Patient quote - single quote with background image - 1 6479

 

Jargon buster - 0 6475

 

Musculoskeletal Services

High Tibial Osteotomy


IntroductionShow [+]Hide [-]

What is a high tibial osteotomy?

High tibial osteotomy is a surgical procedure to realign the leg and reduce the pain you have from your knee by transferring the body weight to the preserved normal outer side of the knee.

This procedure does not return the knee to normal. Instead it prolongs the life of a damaged knee, helps relieve pain in the knee and delays the need for a total knee replacement.

When standing, your weight should be evenly distributed from your hip, through your knee to the centre of your ankle, to result in even contact with the ground. The diagrams below show this correct alignment (figure 1) and a malalignment (figure 2) from inner knee arthritis.

tibial osteotomy

Why am I having a high tibial osteotomy?

You may be aware that your leg has become bowed. This will become worse as the weight is carried through the inner part of the knee and causes further damage. This may impair walking ability and result in pain in your knee even at rest. Many patients with this condition will proceed ultimately to total knee replacement.

Are there any alternatives?

Conservative options
A variety of non-surgical options are available to you:

  • pain medication – Altering or increasing your pain medication. 
  • use of a walking stick 
  • use of a brace around the knee may help some patients. 
  • do nothing at this time although this will gradually limit what you are able to do.

Surgical options

A variety of surgical options are available. These will be fully discussed with you by your consultant and the best option identified for you particular needs. This leaflet further explains the closing wedge osteotomy.

During SurgeryShow [+]Hide [-]

What happens during surgery?

A triangular wedge of bone is taken from the outer side of the tibia (the bone beneath the knee). This helps to realign the bone and helps your weight to pass through the outer undamaged part of the knee. The diagram below (figure 3) shows the basic idea of the surgery.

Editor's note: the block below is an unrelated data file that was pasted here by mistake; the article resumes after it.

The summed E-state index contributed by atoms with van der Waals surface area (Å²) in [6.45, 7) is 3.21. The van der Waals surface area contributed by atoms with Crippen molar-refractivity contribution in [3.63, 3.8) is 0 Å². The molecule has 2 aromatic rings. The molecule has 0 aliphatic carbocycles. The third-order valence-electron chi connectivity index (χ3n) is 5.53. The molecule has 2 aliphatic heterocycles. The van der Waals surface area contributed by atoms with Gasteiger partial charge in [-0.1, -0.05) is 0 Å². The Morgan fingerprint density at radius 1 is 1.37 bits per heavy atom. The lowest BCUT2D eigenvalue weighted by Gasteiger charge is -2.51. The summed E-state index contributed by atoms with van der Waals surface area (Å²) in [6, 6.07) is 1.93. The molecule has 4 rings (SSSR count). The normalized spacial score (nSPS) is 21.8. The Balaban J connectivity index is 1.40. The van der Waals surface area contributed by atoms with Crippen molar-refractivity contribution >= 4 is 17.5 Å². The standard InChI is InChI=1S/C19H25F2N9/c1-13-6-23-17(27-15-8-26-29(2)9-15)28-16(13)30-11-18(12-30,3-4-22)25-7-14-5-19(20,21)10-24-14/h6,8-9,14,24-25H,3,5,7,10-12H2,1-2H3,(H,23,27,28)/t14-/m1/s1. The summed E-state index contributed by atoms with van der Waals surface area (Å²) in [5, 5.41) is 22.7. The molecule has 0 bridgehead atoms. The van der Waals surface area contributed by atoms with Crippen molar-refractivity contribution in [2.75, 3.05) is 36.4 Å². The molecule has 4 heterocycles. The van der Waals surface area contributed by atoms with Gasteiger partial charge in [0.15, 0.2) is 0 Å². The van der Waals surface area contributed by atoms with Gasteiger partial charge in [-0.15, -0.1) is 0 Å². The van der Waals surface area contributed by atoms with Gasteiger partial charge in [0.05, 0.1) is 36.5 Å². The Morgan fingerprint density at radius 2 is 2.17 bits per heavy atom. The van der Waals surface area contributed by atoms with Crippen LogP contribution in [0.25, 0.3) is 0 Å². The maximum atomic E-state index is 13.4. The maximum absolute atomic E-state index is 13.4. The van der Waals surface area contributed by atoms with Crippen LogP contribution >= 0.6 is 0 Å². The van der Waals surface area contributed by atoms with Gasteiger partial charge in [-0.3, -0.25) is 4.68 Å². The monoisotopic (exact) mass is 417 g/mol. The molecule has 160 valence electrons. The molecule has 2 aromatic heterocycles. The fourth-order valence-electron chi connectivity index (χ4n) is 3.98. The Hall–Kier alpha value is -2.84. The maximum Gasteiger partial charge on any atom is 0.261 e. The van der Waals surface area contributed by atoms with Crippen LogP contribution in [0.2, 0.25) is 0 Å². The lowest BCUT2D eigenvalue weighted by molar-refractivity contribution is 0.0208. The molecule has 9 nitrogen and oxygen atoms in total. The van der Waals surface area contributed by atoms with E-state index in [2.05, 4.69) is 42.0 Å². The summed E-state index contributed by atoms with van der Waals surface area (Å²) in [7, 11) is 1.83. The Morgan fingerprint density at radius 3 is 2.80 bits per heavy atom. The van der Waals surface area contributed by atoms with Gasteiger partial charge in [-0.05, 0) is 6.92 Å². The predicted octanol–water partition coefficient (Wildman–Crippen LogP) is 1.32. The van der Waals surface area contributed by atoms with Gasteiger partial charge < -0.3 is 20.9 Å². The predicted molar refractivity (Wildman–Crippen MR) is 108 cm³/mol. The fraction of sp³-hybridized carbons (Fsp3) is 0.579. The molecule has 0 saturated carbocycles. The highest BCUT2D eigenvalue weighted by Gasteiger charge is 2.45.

tibial osteotomy 2

After Surgery and Follow UpShow [+]Hide [-]

What can I expect following surgery?

  • You will have a curved scar about 10cm long on the outside of your knee.
  • The leg may be shorter by up to 1cm. This is unlikely to be noticeable.
  • The surgery is not carried out to correct instability of the knee it is done to correct the alignment. There may, however be a secondary benefit, improvement in stability of the tibia (shinbone) against the femur (thighbone).

The following x-ray pictures show a malaligned knee (figure 4) and a knee following osteotomy (figure 5).

tibial osteotomy 3

 What happens after the operation?

You will be in hospital for approximately 3-4 days following surgery. During this time you will:

  • Need to keep your leg elevated to reduce swelling.
  • Need antibiotics through a vein in your arm for 24 hours.
  • Be helped by the physiotherapist to get up and move around with the aid of crutches.

You will be discharged once the physiotherapist and surgeon are happy that you are able to cope with using crutches. An outpatient appointment will be arranged approximately two weeks after your surgery.

How long will it take to heal?

You will probably need to use the crutches for up to two weeks following your surgery. At this point, the wound will be checked and the clips removed from the skin.

The physiotherapist will encourage you to move your knee and take your full weight on the affected leg. The surgeon may feel that it would be appropriate to place your knee in a brace to allow a certain range of movement. Again, you will be encouraged to bear your weight in order to help the bone to heal. Your progress will be checked by the surgeon using x-rays.

You should be aware that healing may take up to six months and it will take up to a year for you to feel the maximum benefit of the surgery.

Are there any risks or complications?

  • General Anaesthetic – As with any surgery using a general anaesthetic there is a risk. This will be discussed with you prior to your operation by the consultant anaesthetist overseeing your care.
  • Pain – After surgery, your pain should be controlled using medication. The anaesthetist may feel it is appropriate to anaesthetise your leg in the period following your surgery.
  • Nerve and blood vessel damage – The surgery is carried out next to a number of nerves and blood vessels. Injury to these nerves or vessels occurs to less than one in 300 patients. Any damage identified at the time of surgery will be addressed before the wound is closed. We will ask for your consent before surgery to undertake any necessary further procedures.
  • Swelling and numbness – Due to the nature of the surgery, there will be some swelling of the leg, which will go down in about two weeks. There will be an area of numbness next to the scar. You should be able to take your full weight on your leg but may require brace support for anything up to six weeks following surgery.

Contact numbers

If you have any concerns after you have been discharged, please do not hesitate to seek advice by contacting your GP.

You can also contact the ward (open 24 hours) or your surgeon’s secretary via the hospital switchboard on 0191 233 6161.

© Copyright Newcastle upon Tyne Hospitals NHS Foundation Trust 2017 Site by TH_NK